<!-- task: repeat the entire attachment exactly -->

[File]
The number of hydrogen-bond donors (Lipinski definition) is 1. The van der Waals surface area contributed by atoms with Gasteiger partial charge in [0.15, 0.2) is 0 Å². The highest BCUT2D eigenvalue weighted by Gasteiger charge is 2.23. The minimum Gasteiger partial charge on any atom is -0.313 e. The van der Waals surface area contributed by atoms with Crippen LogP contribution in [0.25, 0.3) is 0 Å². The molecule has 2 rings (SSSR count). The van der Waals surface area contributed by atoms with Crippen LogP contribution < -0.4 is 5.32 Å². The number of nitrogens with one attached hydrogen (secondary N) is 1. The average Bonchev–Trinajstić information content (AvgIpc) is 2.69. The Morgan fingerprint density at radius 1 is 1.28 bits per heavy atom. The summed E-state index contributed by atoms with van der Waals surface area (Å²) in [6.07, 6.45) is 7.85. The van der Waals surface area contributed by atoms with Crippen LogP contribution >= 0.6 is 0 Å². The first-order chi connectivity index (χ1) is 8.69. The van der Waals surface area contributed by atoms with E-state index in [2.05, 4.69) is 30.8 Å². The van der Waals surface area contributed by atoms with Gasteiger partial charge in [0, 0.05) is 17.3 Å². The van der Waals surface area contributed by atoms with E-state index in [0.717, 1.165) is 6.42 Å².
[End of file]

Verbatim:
The number of hydrogen-bond donors (Lipinski definition) is 1. The van der Waals surface area contributed by atoms with Gasteiger partial charge in [0.15, 0.2) is 0 Å². The highest BCUT2D eigenvalue weighted by Gasteiger charge is 2.23. The minimum Gasteiger partial charge on any atom is -0.313 e. The van der Waals surface area contributed by atoms with Crippen LogP contribution in [0.25, 0.3) is 0 Å². The molecule has 2 rings (SSSR count). The van der Waals surface area contributed by atoms with Crippen LogP contribution < -0.4 is 5.32 Å². The number of nitrogens with one attached hydrogen (secondary N) is 1. The average Bonchev–Trinajstić information content (AvgIpc) is 2.69. The Morgan fingerprint density at radius 1 is 1.28 bits per heavy atom. The summed E-state index contributed by atoms with van der Waals surface area (Å²) in [6.07, 6.45) is 7.85. The van der Waals surface area contributed by atoms with Crippen LogP contribution >= 0.6 is 0 Å². The first-order chi connectivity index (χ1) is 8.69. The van der Waals surface area contributed by atoms with E-state index in [2.05, 4.69) is 30.8 Å². The van der Waals surface area contributed by atoms with Gasteiger partial charge in [0, 0.05) is 17.3 Å². The van der Waals surface area contributed by atoms with E-state index in [0.717, 1.165) is 6.42 Å².